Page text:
Artificial Intelligence may not be so intelligent.

We are pleased to share an article entitled Artificial Intelligence may not be so intelligent written by Tim Brodie.

The New York Times published an article in 2014 entitled, “To Siri, With Love” The piece was written by a mother, Judith Newman, and spoke with powerful emotion about her autistic son’s relationship with Siri, Apple’s digital assistant. Newman spoke of how her communications impaired son had finally found a source for conversation with an entity filled with limitless patience. It’s difficult to argue with her relief
in having her son find pleasure and companionship with this artificial being filled with algorithms, faux communication skills and synthetic tenderness. As Newman wrote, what gives her son happiness does not have to be the same as what gives her happiness – or, for that matter, what gives you or I happiness.

Chalk one up for AI. But can this synthetically created relationship match the needs of every client? Is there something else at play in a coaching relationship between two people? Of course there is.

We humans are built to be in relationship. More than 30 years ago, the discovery of mirror neurons prompted us to explore how we monitor and interpret the actions of others. This was the biological underpinning of our understanding of empathy.

Empathy is a deeply researched aspect of the human psyche, with more than 10,000 scientific articles published on the topic, most of them in the 21st century. It is important for coaches to understand this premise because, contrary to the dogma of many coaching institutions that coaching is not therapy, the foundations for coaching rests solidly on the intellectual studies and research of psychological pioneers.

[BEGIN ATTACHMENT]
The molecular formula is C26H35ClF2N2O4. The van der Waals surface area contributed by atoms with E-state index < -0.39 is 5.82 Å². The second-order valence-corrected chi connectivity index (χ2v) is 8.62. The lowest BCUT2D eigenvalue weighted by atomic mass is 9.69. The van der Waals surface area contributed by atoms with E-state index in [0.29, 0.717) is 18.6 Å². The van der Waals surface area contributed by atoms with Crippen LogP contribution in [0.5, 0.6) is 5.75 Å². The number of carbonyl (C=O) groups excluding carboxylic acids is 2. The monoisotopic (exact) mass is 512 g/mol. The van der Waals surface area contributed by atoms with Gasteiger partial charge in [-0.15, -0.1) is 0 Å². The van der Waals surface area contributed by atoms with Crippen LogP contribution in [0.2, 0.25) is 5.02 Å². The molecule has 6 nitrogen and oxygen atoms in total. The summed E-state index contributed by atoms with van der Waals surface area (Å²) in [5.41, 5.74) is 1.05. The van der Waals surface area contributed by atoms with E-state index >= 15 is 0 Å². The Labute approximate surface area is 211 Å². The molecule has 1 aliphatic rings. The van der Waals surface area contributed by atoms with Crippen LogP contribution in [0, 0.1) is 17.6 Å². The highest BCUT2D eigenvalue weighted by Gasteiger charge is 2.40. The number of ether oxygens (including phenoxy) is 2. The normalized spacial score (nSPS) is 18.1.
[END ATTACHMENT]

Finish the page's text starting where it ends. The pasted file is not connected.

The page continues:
We are, in fact, a profession grounded in the realm of biopsychosocial studies, and we need to become curious about what that means. To do otherwise is to see the profession degrade, wither and vanish.

The biology of our bodies, with mirror neurons generating empathy, tells us that there is something special about the potential for the coach/client relationship that cannot be replicated by a machine. When it comes to psychology, virtually every coaching model is grounded some- how in the works of noted psychologists like Fritz Perls (creator of Gestalt theory) Carl Rogers (the humanistic approach), Viktor Frankl (creator of logotherapy) and others.

The rigorous research and development of these models is integral to our conversation. The social aspect
of coaching is equally important.

Listen to the wisdom of Carl Rogers who, in 1957, spelled out the necessary conditions for client change. He said the therapist (coach) needs to experience unconditional positive regard for the client, experience empathic understanding of the client’s internal frame of reference, and communicate that understanding to the client.

This is the line where the profession of coaching moves from science to art. When hearing a client’s suffering, the coach is deeply genuine about what they see and feel from that experience.

We sense the client’s world as if it were our own, without losing the “as if” quality. It’s not our own. We are visitors to the client’s world, and we learn to experience it deeply, if only as a guest.

Years ago, my dear friend Rick Carson commented on his concern with some novice coaches who were too quick to metaphorically carry their client to a goal, rather than sit in their experience and inspire them to simply make a change for a change.

A machine can’t do that. Only people can feel another’s suffering and keep company with another in that pain.

A great coach remembers that “I am because we are.” There’s nothing artificial about that intelligence.

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